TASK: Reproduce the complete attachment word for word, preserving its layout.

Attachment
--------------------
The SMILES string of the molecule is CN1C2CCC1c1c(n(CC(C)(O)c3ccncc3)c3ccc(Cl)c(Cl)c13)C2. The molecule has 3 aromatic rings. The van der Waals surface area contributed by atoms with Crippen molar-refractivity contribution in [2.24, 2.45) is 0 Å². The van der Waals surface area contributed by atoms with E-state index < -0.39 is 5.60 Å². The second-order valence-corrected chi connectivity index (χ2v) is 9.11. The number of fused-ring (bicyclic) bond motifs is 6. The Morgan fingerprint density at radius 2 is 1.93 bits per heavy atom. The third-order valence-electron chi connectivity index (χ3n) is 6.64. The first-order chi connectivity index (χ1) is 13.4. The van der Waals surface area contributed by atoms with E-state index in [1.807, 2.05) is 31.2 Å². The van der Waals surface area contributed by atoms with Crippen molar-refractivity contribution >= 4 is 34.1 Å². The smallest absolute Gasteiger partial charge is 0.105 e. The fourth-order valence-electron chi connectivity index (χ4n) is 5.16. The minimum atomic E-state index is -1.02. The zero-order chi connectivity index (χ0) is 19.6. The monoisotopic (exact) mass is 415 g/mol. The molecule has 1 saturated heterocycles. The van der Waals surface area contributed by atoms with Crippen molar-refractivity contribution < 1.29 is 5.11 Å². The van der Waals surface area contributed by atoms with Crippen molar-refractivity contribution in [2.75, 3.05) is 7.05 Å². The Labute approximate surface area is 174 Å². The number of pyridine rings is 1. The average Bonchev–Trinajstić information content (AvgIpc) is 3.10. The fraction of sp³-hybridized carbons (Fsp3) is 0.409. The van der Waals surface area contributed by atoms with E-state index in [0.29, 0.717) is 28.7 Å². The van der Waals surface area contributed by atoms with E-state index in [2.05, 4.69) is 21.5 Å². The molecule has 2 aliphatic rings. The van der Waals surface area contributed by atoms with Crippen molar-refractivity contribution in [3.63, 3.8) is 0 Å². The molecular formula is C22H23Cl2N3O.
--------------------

The SMILES string of the molecule is CN1C2CCC1c1c(n(CC(C)(O)c3ccncc3)c3ccc(Cl)c(Cl)c13)C2. The molecule has 3 aromatic rings. The van der Waals surface area contributed by atoms with Crippen molar-refractivity contribution in [2.24, 2.45) is 0 Å². The van der Waals surface area contributed by atoms with E-state index < -0.39 is 5.60 Å². The second-order valence-corrected chi connectivity index (χ2v) is 9.11. The number of fused-ring (bicyclic) bond motifs is 6. The Morgan fingerprint density at radius 2 is 1.93 bits per heavy atom. The third-order valence-electron chi connectivity index (χ3n) is 6.64. The first-order chi connectivity index (χ1) is 13.4. The van der Waals surface area contributed by atoms with E-state index in [1.807, 2.05) is 31.2 Å². The van der Waals surface area contributed by atoms with Crippen molar-refractivity contribution >= 4 is 34.1 Å². The smallest absolute Gasteiger partial charge is 0.105 e. The fourth-order valence-electron chi connectivity index (χ4n) is 5.16. The minimum atomic E-state index is -1.02. The zero-order chi connectivity index (χ0) is 19.6. The monoisotopic (exact) mass is 415 g/mol. The molecule has 1 saturated heterocycles. The van der Waals surface area contributed by atoms with Crippen molar-refractivity contribution < 1.29 is 5.11 Å². The van der Waals surface area contributed by atoms with Crippen molar-refractivity contribution in [2.75, 3.05) is 7.05 Å². The Labute approximate surface area is 174 Å². The number of pyridine rings is 1. The average Bonchev–Trinajstić information content (AvgIpc) is 3.10. The fraction of sp³-hybridized carbons (Fsp3) is 0.409. The van der Waals surface area contributed by atoms with E-state index in [0.29, 0.717) is 28.7 Å². The van der Waals surface area contributed by atoms with E-state index in [2.05, 4.69) is 21.5 Å². The molecule has 2 aliphatic rings. The van der Waals surface area contributed by atoms with Crippen molar-refractivity contribution in [3.63, 3.8) is 0 Å². The molecular formula is C22H23Cl2N3O.